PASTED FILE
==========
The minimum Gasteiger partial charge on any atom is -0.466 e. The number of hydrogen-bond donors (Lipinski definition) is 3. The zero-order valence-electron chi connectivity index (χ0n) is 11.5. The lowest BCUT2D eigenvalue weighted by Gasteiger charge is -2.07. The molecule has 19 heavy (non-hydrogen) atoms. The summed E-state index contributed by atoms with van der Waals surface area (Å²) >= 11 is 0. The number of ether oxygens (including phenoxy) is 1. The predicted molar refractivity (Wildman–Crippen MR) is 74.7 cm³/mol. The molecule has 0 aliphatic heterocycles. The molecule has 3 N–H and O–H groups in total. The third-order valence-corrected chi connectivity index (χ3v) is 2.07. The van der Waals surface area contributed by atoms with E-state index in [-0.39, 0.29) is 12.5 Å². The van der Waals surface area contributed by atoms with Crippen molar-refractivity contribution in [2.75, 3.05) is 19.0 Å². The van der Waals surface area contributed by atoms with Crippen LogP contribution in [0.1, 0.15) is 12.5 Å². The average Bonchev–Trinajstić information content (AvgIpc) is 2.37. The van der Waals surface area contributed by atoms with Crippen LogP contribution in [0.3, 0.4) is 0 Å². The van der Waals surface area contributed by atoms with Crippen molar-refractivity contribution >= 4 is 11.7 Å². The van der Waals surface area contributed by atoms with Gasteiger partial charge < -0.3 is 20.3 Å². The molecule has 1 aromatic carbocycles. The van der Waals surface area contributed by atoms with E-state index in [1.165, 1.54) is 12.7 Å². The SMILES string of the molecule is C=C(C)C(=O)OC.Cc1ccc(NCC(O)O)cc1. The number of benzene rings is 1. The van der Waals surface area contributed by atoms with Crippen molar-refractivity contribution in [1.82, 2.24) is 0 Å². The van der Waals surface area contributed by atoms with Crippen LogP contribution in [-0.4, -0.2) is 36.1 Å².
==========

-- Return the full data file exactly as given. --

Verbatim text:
The minimum Gasteiger partial charge on any atom is -0.466 e. The number of hydrogen-bond donors (Lipinski definition) is 3. The zero-order valence-electron chi connectivity index (χ0n) is 11.5. The lowest BCUT2D eigenvalue weighted by Gasteiger charge is -2.07. The molecule has 19 heavy (non-hydrogen) atoms. The summed E-state index contributed by atoms with van der Waals surface area (Å²) >= 11 is 0. The number of ether oxygens (including phenoxy) is 1. The predicted molar refractivity (Wildman–Crippen MR) is 74.7 cm³/mol. The molecule has 0 aliphatic heterocycles. The molecule has 3 N–H and O–H groups in total. The third-order valence-corrected chi connectivity index (χ3v) is 2.07. The van der Waals surface area contributed by atoms with E-state index in [-0.39, 0.29) is 12.5 Å². The van der Waals surface area contributed by atoms with Crippen molar-refractivity contribution in [2.75, 3.05) is 19.0 Å². The van der Waals surface area contributed by atoms with Crippen LogP contribution in [0.1, 0.15) is 12.5 Å². The average Bonchev–Trinajstić information content (AvgIpc) is 2.37. The van der Waals surface area contributed by atoms with Crippen LogP contribution in [0.3, 0.4) is 0 Å². The van der Waals surface area contributed by atoms with Crippen molar-refractivity contribution >= 4 is 11.7 Å². The van der Waals surface area contributed by atoms with Gasteiger partial charge < -0.3 is 20.3 Å². The molecule has 1 aromatic carbocycles. The van der Waals surface area contributed by atoms with E-state index in [1.165, 1.54) is 12.7 Å². The SMILES string of the molecule is C=C(C)C(=O)OC.Cc1ccc(NCC(O)O)cc1. The number of benzene rings is 1. The van der Waals surface area contributed by atoms with Crippen molar-refractivity contribution in [1.82, 2.24) is 0 Å². The van der Waals surface area contributed by atoms with Crippen LogP contribution in [-0.4, -0.2) is 36.1 Å².